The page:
The Siren Song of Structure: Heeding the Call of Reusability

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What to Do
As you can see, the choice of which editorial environment to support structured publishing is not an obvious one. So are you consigned to internal culture wars regardless of the path you take? Not necessarily. Consider some basic rules before pressing ahead.

Be proactive about managing change: Regardless of the tools you select, content contributors will still need to learn to think in terms of structure. Michael Fergusson, president of software firm Enfolding Systems believes that encouraging people to recognize the true value of their content is the first step, "They never had a way of re-using it before, and therefore never had a culture of reusing it." And it turns out that many users will make major changes when prepped properly. Phil Suh of filsa.net once converted an entire corporate marketing group from using word processing software to managing XML-based content within a simple text editor. "They were nervous, but got used to it, and came to like the higher quality of outputs—but we had to do a lot of handholding," Suh explains.

Nevertheless, some CMS veterans point out that training regimes have their limits. Says Stellent's Ryan, "If you have thousandsor tens of thousands of users, you need to let them do what they normally do on the desktop, and accommodate them at the system level." For example, on the Merrill Lynch intranet, running under Stellent, users from around the world contribute content via Word and other desktop formats.

Content structures may be fluid at first, and exceptions will emerge: Determining content structures that work effectively for both the company and the individual contributors will be an iterative, collaborative process. In the real world, document types can exhibit substantial variations (e.g,. "when we issue a press release on a Monday, we organize it a bit differently") that do not always reveal themselves at first. "Don't hire a person to consult with you who then leaves right away," advises filsa.net's Suh.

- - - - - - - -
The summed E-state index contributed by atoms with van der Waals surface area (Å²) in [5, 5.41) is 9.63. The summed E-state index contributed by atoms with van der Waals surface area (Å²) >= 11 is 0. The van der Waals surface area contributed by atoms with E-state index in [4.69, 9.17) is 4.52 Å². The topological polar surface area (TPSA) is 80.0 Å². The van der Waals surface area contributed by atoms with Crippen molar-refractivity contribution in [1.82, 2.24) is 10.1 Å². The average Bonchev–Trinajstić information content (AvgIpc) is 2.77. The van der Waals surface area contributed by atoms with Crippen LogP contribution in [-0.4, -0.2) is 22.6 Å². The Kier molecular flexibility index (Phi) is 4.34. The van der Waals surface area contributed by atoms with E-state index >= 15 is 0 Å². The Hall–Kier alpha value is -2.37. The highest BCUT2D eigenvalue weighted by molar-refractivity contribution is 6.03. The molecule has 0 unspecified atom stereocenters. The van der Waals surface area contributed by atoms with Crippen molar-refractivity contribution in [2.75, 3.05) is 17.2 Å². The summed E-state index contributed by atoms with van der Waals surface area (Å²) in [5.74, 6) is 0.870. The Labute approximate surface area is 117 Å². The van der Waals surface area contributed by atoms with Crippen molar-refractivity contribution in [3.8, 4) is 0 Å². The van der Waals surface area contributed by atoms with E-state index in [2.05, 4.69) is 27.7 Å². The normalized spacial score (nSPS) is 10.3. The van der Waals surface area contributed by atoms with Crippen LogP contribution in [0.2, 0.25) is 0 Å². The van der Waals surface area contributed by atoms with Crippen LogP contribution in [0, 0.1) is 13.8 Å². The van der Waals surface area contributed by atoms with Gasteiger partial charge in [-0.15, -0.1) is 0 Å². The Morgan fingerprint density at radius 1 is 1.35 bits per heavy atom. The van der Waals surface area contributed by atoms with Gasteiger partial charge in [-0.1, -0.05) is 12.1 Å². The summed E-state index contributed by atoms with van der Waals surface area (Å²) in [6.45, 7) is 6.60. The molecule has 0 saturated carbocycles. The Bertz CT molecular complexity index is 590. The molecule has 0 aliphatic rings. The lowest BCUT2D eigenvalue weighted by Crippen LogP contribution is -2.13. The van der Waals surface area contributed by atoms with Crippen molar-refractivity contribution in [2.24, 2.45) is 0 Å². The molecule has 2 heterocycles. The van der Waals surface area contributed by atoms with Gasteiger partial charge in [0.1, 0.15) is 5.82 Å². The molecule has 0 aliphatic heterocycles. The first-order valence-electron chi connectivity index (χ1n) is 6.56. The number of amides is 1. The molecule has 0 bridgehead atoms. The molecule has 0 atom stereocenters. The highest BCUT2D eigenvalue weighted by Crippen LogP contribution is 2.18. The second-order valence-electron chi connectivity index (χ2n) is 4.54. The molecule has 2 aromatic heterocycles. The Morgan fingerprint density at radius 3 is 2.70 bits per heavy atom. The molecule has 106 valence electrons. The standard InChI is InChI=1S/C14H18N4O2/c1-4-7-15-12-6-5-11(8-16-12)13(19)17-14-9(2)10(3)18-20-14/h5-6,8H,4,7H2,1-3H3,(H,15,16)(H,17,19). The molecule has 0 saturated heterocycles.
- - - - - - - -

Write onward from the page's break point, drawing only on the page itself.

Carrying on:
Resist the temptation to assume that your initial set of rules will remain valid for all time. Instead, maintain an expectation that you will need to evolve your architecture. According to RSI's Bos, this has staffing and feedback implications, "People initially need to be sophisticated enough to know when to change the rules." Bos cautions that low-level production staffers may not possess sufficient knowledge or gumption to press for needed change in content structures.

Some content requires structure more than others: You probably don't want to waste a lot of time trying to glean structure from content types that are fundamentally variable. Gaffin's team easily chunked Network World's straight news types, but found that there was insufficient business justification for standardizing their very heterogeneous feature articles.

Workflow may present a key consideration here. Certain content types may require chunking less for separate publishing needs, but rather to allow separate elements to go through different workflows. Your legal department, for example, may wish to sign off on changes to a disclaimer in your footer that otherwise carries no reason for being isolated out as a separate component.

Align added responsibility with added value: If maintaining structural elements means more work, find out who benefits from that extra effort and try to place the added responsibility there. Sometimes, authors themselves—who have felt the pain of maintaining three different versions of the same content for different venues—will gladly apply style elements to documents if it means eliminating laborious steps.

In other cases, your firm may need to invest in additional resources (read: people) to decompose documents and assign element tags before content is added to your CMS. "Structure has to be based on who should own what part," argues Percussion's Imrich. If the business unit owns a particular part of a Web site, then that unit needs to take responsibility for expiration dates and other structural elements. Of course, this usually means additional human intervention in the workflow, but maybe that's not a bad thing. Robert Mattson, divine's senior manager of product marketing says, "you need more 'person intelligence' to do this than 'programmatic intelligence,' because there is so much different content coming into the typical corporate Web site."

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